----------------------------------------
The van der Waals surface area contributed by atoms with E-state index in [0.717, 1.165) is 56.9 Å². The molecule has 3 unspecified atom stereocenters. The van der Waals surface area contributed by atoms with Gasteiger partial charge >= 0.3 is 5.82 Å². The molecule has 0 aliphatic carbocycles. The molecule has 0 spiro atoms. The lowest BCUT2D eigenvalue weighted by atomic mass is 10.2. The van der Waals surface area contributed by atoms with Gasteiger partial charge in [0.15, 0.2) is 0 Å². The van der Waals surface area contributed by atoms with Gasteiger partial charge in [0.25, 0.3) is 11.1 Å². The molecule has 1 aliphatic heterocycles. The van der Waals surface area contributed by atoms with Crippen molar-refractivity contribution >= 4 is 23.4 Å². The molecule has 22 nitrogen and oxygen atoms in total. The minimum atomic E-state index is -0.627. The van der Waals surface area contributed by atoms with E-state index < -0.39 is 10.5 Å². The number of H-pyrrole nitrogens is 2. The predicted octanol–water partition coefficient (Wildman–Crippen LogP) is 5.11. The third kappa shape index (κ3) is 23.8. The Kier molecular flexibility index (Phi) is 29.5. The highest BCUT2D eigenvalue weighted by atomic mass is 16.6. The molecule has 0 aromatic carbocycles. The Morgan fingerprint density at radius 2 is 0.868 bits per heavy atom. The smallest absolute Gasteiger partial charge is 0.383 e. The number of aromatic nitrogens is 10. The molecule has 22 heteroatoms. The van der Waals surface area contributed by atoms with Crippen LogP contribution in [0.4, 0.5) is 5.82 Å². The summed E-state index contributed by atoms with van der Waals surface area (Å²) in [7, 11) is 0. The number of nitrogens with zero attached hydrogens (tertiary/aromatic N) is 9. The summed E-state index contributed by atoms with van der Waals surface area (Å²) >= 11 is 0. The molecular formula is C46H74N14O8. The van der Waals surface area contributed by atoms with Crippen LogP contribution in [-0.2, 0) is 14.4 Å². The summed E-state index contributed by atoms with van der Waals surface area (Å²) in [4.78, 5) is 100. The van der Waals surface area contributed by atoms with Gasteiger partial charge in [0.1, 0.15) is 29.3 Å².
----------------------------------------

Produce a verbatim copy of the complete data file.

The van der Waals surface area contributed by atoms with E-state index in [0.717, 1.165) is 56.9 Å². The molecule has 3 unspecified atom stereocenters. The van der Waals surface area contributed by atoms with Gasteiger partial charge >= 0.3 is 5.82 Å². The molecule has 0 aliphatic carbocycles. The molecule has 0 spiro atoms. The lowest BCUT2D eigenvalue weighted by atomic mass is 10.2. The van der Waals surface area contributed by atoms with Gasteiger partial charge in [0.15, 0.2) is 0 Å². The van der Waals surface area contributed by atoms with Gasteiger partial charge in [0.25, 0.3) is 11.1 Å². The molecule has 1 aliphatic heterocycles. The van der Waals surface area contributed by atoms with Crippen molar-refractivity contribution >= 4 is 23.4 Å². The molecule has 22 nitrogen and oxygen atoms in total. The minimum atomic E-state index is -0.627. The van der Waals surface area contributed by atoms with E-state index < -0.39 is 10.5 Å². The number of H-pyrrole nitrogens is 2. The predicted octanol–water partition coefficient (Wildman–Crippen LogP) is 5.11. The third kappa shape index (κ3) is 23.8. The Kier molecular flexibility index (Phi) is 29.5. The highest BCUT2D eigenvalue weighted by atomic mass is 16.6. The molecule has 0 aromatic carbocycles. The Morgan fingerprint density at radius 2 is 0.868 bits per heavy atom. The smallest absolute Gasteiger partial charge is 0.383 e. The number of aromatic nitrogens is 10. The molecule has 22 heteroatoms. The van der Waals surface area contributed by atoms with Crippen LogP contribution in [0.4, 0.5) is 5.82 Å². The summed E-state index contributed by atoms with van der Waals surface area (Å²) in [7, 11) is 0. The number of nitrogens with zero attached hydrogens (tertiary/aromatic N) is 9. The summed E-state index contributed by atoms with van der Waals surface area (Å²) >= 11 is 0. The molecular formula is C46H74N14O8. The van der Waals surface area contributed by atoms with Crippen LogP contribution in [-0.2, 0) is 14.4 Å². The summed E-state index contributed by atoms with van der Waals surface area (Å²) in [4.78, 5) is 100. The van der Waals surface area contributed by atoms with Gasteiger partial charge in [0.1, 0.15) is 29.3 Å².